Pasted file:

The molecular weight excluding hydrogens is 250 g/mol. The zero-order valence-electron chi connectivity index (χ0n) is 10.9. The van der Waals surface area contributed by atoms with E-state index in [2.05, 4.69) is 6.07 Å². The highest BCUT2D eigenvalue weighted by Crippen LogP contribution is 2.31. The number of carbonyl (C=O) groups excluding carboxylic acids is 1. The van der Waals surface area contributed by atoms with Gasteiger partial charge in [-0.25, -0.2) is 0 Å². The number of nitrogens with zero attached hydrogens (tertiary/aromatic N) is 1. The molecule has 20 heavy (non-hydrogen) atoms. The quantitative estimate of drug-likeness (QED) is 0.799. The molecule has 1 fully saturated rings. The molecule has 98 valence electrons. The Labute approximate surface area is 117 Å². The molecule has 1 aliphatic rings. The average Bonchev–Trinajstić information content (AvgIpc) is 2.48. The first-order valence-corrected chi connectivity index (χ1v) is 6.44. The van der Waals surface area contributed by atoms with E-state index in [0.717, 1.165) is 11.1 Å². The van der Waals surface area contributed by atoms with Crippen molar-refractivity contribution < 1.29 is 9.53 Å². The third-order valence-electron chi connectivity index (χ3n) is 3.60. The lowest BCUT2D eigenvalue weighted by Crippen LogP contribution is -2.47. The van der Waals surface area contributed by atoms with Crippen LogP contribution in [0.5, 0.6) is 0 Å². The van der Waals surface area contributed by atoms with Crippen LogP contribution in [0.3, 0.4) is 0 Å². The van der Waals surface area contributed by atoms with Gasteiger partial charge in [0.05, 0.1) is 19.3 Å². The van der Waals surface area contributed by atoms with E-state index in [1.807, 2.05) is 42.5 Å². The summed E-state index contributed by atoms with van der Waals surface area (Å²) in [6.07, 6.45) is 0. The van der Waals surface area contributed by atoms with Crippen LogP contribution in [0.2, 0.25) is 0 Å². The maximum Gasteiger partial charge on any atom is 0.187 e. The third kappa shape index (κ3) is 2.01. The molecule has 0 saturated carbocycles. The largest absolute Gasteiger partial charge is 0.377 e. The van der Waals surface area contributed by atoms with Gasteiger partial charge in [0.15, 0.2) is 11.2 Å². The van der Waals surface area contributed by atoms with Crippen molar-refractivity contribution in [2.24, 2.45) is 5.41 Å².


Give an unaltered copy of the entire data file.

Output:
The molecular weight excluding hydrogens is 250 g/mol. The zero-order valence-electron chi connectivity index (χ0n) is 10.9. The van der Waals surface area contributed by atoms with E-state index in [2.05, 4.69) is 6.07 Å². The highest BCUT2D eigenvalue weighted by Crippen LogP contribution is 2.31. The number of carbonyl (C=O) groups excluding carboxylic acids is 1. The van der Waals surface area contributed by atoms with Gasteiger partial charge in [-0.25, -0.2) is 0 Å². The number of nitrogens with zero attached hydrogens (tertiary/aromatic N) is 1. The molecule has 20 heavy (non-hydrogen) atoms. The quantitative estimate of drug-likeness (QED) is 0.799. The molecule has 1 fully saturated rings. The molecule has 98 valence electrons. The Labute approximate surface area is 117 Å². The molecule has 1 aliphatic rings. The average Bonchev–Trinajstić information content (AvgIpc) is 2.48. The first-order valence-corrected chi connectivity index (χ1v) is 6.44. The van der Waals surface area contributed by atoms with E-state index in [0.717, 1.165) is 11.1 Å². The van der Waals surface area contributed by atoms with Crippen molar-refractivity contribution < 1.29 is 9.53 Å². The third-order valence-electron chi connectivity index (χ3n) is 3.60. The lowest BCUT2D eigenvalue weighted by Crippen LogP contribution is -2.47. The van der Waals surface area contributed by atoms with Crippen LogP contribution in [0.5, 0.6) is 0 Å². The van der Waals surface area contributed by atoms with Crippen LogP contribution in [0.3, 0.4) is 0 Å². The van der Waals surface area contributed by atoms with Gasteiger partial charge in [0.05, 0.1) is 19.3 Å². The van der Waals surface area contributed by atoms with E-state index in [1.807, 2.05) is 42.5 Å². The summed E-state index contributed by atoms with van der Waals surface area (Å²) in [6.07, 6.45) is 0. The van der Waals surface area contributed by atoms with Crippen LogP contribution in [0.2, 0.25) is 0 Å². The maximum Gasteiger partial charge on any atom is 0.187 e. The third kappa shape index (κ3) is 2.01. The molecule has 0 saturated carbocycles. The largest absolute Gasteiger partial charge is 0.377 e. The van der Waals surface area contributed by atoms with Gasteiger partial charge in [0.15, 0.2) is 11.2 Å². The van der Waals surface area contributed by atoms with Crippen molar-refractivity contribution in [2.24, 2.45) is 5.41 Å².